The battle for control of the Minnesota Senate could see one or more races with a record $2 million in total spending, as money pours into elections around the state and country.
As of Oct. 19, five different Minnesota Senate races had seen more than $1 million of spending, between candidates and outside groups — hotly contested races that could determine control of the Senate, where Republicans currently have a slim two-seat majority.
All five of the Senate races with the most spending are currently held by Republicans facing well-funded Democratic opponents.
The most fiercely contested race is the District 34 race in Maple Grove, where longtime Republican Sen. Warren Limmer is being challenged by Democrat Bonnie Westlin; that battle has already seen $1.75 million in total spending with more time remaining before the election.
Other hotly contested races include:
District 56 in the southern Twin Cities suburbs, where Republican Sen. Dan Hall faces Democrat Lindsey Port, with $1.4 million in total spending
District 26 in Rochester, where Republican Sen. Carla Nelson faced Democrat Aleta Borrud, with $1.3 million in spending
District 39 in the eastern Twin Cities exurbs, where Republican Sen. Karin Housley is being challenged by Democrat Josiah Hill, with $1.3 million in spending
District 14 in St. Cloud, where Republican Sen. Jerry Relph faces Democrat Aric Putnam and Jaden Partlow of the Legal Marijuana Now Party, with nearly $1.1 million in spending
In total, Minnesota legislative races have reported more than $23 million in total spending, of which $15 million has been on the state’s 67 Senate races, and $8 million on its 134 House races.
About two-thirds of this money has been spent by DFL candidates or by outside groups trying to elect Democrats, who also have spent most of the money in the top races.
All that money sloshing around means more mailers, ads on cable television and digital banners that pop up on news articles and other online platforms.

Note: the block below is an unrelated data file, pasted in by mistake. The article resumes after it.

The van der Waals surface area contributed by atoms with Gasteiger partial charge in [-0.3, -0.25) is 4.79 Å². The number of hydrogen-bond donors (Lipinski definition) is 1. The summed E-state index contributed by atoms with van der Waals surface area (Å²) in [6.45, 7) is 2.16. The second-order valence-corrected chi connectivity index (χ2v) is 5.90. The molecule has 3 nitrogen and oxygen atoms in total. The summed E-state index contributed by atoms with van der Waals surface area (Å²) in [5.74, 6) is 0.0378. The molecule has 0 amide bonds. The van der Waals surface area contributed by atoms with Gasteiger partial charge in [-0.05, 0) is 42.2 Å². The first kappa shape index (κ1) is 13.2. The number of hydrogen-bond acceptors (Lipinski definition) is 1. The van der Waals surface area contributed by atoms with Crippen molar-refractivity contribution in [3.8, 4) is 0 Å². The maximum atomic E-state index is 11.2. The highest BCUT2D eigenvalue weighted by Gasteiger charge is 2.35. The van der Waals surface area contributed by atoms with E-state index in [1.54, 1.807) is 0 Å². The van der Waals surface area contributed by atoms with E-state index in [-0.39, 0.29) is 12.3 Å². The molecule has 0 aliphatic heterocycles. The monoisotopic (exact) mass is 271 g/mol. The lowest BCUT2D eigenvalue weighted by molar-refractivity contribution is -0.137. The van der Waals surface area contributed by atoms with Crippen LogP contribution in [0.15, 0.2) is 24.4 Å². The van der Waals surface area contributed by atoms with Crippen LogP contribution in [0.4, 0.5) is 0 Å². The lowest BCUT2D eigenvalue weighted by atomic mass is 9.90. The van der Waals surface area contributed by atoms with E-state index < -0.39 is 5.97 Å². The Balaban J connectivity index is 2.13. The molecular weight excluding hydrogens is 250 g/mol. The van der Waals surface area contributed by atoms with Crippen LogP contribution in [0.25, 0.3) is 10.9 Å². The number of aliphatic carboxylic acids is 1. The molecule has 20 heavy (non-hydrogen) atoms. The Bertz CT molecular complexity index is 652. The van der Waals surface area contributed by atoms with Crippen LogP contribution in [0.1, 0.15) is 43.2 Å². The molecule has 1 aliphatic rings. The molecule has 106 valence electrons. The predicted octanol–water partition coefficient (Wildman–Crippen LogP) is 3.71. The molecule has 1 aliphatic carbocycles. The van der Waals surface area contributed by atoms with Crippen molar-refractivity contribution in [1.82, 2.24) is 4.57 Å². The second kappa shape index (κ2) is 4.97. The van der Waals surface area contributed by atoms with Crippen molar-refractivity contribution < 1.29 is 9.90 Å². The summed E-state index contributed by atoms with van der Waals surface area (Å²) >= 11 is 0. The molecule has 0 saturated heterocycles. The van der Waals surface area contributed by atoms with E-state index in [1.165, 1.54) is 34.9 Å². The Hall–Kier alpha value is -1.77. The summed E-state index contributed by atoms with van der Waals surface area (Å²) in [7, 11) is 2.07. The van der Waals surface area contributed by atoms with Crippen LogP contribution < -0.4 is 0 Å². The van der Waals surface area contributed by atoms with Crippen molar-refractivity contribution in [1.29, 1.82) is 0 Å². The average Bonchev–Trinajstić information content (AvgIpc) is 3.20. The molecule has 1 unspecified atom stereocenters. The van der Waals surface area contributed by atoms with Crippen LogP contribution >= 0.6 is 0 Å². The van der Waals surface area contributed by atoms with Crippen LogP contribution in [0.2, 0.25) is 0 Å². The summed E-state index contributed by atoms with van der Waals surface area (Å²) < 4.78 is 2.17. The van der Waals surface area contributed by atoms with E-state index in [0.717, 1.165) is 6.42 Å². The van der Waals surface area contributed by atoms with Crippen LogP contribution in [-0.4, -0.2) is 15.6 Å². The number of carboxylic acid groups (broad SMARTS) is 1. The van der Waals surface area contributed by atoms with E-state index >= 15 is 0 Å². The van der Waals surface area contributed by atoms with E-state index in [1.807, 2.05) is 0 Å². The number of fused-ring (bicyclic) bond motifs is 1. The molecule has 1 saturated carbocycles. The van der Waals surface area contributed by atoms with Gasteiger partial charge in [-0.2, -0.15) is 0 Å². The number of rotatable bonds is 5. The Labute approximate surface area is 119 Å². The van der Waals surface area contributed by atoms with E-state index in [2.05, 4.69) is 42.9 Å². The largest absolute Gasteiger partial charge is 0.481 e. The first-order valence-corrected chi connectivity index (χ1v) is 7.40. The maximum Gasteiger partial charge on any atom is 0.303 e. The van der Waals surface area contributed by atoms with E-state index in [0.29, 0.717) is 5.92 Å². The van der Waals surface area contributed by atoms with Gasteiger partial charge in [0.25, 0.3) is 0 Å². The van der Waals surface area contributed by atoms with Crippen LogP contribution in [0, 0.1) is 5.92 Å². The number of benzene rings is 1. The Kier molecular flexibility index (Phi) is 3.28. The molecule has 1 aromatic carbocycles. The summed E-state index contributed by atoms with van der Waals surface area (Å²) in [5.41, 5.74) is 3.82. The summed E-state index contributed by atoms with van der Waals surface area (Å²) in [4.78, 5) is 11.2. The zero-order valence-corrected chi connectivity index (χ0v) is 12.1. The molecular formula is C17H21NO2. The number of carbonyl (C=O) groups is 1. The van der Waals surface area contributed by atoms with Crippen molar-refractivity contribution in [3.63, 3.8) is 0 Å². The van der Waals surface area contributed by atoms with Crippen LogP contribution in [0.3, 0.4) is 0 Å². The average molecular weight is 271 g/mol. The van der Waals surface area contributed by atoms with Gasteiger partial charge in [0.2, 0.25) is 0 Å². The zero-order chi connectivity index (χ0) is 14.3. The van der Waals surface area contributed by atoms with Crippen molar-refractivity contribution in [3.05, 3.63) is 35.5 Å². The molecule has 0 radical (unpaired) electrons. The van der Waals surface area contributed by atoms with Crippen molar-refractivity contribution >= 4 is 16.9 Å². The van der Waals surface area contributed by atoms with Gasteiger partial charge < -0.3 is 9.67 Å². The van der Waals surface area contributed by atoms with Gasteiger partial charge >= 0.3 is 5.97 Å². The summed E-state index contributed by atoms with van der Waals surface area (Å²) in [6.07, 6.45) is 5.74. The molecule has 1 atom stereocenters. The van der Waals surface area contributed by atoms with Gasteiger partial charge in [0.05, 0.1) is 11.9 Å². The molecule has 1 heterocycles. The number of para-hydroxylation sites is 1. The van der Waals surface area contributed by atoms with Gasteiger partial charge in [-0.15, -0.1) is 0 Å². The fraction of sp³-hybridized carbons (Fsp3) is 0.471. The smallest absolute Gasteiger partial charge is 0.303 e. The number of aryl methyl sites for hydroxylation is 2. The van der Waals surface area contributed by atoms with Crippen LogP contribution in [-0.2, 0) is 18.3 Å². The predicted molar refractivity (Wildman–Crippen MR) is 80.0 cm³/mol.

House Speaker Melissa Hortman said the $1.6 million spent on campaigns is a reflection of Democratic enthusiasm. Hortman, DFL-Brooklyn Park, said people are giving in lieu of other forms of activity that Democrats are largely avoiding during the COVID-19 pandemic, such as door-knocking.
“Our candidates are running fully funded, aggressive campaigns. And by doing that, we put several races on the map that no one thought possible,” Hortman said, listing off a few outer ring suburbs she believes are competitive this year.
Bill Walsh, a veteran campaign operative helping the Senate Republican caucus, said there’s no question his side will get dwarfed by DFL campaigns in spending.
“There’s this perception that Republicans are the big-money party, but year after year we get outspent by Democrats two-to-one or three-to-one,” he said.
But Walsh said the sides couldn’t be further apart in approach to campaigning, with GOP candidates going house-to-house for months.
“We have guys who are going to get outspent who knocked on 15,000 doors. That’s going to matter,” Walsh said. “I’d much rather be where we are than the other side with our candidates having talked to thousands of voters.”
The big spenders include a mixture of party organizations and outside groups.
For example, the state’s top spender by far is the pro-DFL political organization, Alliance for a Better Minnesota, which has spent $2.9 million on legislative races alone. The biggest pro-Republican group, Advance Minnesota, has spent just under $1.2 million.
The party caucuses have also spent big to help their preferred candidates, led by the DFL House Caucus with $1.6 million. The Republican and DFL Senate caucuses have each spent more than $800,000 in independent expenditures, while the House Republicans have spent over $500,000.
On top of this is an array of issue-oriented groups, from Planned Parenthood of Minnesota ($600,000), and Everytown for Gun Safety ($436,000) to the Chamber of Commerce’s Pro Jobs Majority ($590,000) and the Freedom Club ($530,000).
Overall, the hundreds of candidates for the Legislature have spent about $7.7 million on their campaigns, while outside groups have spent nearly $16 million. The disparity is even greater in the most closely targeted races.
That’s because most Minnesota legislative candidates are subject to campaign finance limits. No candidate has spent more than around $200,000 this election cycle.
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